Synopses & Reviews
Marian David defends the correspondence theory of truth against the disquotational theory of truth, its current major rival. The correspondence theory asserts that truth is a philosophically rich and profound notion in need of serious explanation. Disquotationalists offer a radically deflationary account inspired by Tarski and propagated by Quine and others. They reject the correspondence theory, insist truth is anemic, and advance an "anti-theory" of truth that is essentially a collection of platitudes: "Snow is white" is true if and only if snow is white; "Grass is green" is true if and only if grass is green. According to disquotationalists the only profound insight about truth is that it lacks profundity. David contrasts the correspondence theory with disquotationalism and then develops the latter position in rich detail--more than has been available in previous literature--to show its faults. He demonstrates that disquotationalism is not a tenable theory of truth, as it has too many absurd consequences.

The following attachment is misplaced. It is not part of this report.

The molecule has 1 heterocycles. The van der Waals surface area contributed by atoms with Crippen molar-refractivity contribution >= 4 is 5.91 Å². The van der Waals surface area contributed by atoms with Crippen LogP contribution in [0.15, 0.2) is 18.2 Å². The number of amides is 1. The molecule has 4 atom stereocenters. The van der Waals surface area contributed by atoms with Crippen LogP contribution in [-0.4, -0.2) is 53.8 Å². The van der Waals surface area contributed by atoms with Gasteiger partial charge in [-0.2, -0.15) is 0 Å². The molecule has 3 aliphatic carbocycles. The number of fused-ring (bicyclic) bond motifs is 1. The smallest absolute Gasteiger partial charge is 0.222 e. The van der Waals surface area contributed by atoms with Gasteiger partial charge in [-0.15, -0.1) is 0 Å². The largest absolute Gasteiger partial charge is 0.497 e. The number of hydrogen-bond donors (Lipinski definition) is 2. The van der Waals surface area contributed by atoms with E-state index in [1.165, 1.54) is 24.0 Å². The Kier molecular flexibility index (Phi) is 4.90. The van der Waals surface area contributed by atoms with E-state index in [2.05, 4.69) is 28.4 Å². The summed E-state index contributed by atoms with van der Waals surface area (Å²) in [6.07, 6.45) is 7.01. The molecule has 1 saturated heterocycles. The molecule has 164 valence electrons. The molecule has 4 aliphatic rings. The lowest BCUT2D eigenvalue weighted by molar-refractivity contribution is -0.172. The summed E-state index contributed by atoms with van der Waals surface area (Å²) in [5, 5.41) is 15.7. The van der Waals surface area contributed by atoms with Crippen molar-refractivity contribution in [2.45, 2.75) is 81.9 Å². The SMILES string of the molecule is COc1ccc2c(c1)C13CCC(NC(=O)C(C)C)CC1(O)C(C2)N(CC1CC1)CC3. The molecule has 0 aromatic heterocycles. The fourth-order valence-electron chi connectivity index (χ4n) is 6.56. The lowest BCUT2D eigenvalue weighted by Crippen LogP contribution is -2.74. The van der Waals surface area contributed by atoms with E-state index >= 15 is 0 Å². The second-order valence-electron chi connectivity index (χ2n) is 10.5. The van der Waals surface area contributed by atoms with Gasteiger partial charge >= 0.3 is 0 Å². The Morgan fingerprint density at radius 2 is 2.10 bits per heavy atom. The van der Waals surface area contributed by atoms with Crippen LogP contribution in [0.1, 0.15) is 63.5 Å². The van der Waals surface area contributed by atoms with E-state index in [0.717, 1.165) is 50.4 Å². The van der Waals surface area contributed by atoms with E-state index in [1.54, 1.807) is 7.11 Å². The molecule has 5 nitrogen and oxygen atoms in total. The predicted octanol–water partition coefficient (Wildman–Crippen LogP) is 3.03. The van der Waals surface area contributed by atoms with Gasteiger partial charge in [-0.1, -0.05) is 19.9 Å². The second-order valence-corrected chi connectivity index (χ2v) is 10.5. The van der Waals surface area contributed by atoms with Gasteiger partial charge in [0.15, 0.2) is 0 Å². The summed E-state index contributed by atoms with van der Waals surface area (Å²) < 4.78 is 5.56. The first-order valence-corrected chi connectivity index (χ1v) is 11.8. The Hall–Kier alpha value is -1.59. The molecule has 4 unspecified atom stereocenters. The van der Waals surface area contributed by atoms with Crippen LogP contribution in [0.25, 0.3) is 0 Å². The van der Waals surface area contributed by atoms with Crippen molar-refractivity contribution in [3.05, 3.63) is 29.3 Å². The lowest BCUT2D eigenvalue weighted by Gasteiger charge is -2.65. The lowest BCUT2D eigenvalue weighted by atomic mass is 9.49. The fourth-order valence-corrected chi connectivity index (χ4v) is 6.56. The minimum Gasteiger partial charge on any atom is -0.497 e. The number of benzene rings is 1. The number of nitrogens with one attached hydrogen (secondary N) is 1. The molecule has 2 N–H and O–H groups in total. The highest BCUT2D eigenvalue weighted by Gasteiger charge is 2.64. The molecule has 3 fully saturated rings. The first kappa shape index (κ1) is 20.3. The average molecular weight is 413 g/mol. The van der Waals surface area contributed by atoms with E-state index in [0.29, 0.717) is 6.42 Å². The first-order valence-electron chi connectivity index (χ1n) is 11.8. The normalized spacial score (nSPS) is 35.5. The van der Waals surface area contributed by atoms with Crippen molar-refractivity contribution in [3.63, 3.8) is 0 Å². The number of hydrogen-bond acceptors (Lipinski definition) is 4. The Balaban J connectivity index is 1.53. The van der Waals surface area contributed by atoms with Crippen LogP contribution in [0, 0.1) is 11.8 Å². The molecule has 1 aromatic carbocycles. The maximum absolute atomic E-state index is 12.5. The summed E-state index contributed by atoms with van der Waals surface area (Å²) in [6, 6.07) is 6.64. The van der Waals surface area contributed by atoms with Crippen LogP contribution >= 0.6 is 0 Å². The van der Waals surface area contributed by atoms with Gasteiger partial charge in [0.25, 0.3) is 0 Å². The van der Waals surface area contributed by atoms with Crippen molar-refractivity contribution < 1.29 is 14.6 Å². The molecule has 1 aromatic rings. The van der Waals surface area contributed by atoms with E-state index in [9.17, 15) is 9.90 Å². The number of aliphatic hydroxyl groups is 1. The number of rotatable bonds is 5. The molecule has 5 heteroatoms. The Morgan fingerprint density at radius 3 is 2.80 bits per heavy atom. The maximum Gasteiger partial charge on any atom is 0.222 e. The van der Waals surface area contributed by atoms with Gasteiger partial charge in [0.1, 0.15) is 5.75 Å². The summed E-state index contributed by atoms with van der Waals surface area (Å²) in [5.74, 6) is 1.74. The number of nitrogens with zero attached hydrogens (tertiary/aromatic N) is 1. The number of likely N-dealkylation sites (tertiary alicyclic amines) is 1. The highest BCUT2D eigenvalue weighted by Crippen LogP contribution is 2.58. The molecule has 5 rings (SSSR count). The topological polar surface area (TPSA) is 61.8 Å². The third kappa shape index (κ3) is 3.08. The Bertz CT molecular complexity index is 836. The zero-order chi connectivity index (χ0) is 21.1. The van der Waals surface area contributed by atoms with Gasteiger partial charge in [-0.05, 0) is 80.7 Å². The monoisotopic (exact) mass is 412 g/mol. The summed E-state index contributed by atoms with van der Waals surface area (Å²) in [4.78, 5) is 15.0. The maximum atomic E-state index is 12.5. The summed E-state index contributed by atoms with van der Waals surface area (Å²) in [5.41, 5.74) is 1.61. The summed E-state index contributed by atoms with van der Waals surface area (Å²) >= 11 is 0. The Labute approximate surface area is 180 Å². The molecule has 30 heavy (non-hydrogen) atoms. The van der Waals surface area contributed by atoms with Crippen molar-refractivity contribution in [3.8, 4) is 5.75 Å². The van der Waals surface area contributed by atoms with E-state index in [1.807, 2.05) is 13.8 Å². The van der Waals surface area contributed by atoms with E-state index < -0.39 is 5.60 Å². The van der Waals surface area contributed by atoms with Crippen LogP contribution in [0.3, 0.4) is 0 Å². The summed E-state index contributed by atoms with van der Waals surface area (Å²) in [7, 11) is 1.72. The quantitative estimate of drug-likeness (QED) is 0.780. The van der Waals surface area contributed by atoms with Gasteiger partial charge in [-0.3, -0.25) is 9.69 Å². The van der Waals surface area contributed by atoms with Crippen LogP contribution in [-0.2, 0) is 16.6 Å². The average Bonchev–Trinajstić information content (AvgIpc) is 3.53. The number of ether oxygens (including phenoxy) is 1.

"Marian David's book contains the most detailed and thorough examination I have seen of 'disquotationalism,' a view that is currently popular but which, as David's book shows, is beset with fundamental difficulties. I recommend this book to everyone who is interested in gaining a better understanding of the concept of truth."--Anil Gupta, Indiana University
"A careful and informed discussion of the two most important types of theories of truth, the correspondence theories and the disquotational theories. David presents the theories and issues well, and raises some important challenges that disquotational theories must meet. His book will raise the level of discussion of the theory of truth."--Hartry Field, City University of New York
"...excellent little book...I enjoyed this book very much. It is clear, tightly argued and represents the most searching examination of disquotationalism that has yet appeared. It deserves the attention of anyone interested in the still-vexed question of truth."--Mind
"...includes a number of deeply insightful and rewarding contributions to the study of truth."--The Philosophical Review
This treatise defends the correspondence theory of truth against the disquotational theory of truth, its current major rival. The description of the latter is extended to highlight its faults. The author then demonstrates that disquotationalism is not a tenable theory.
Includes bibliographical references (p. 193-198) and index.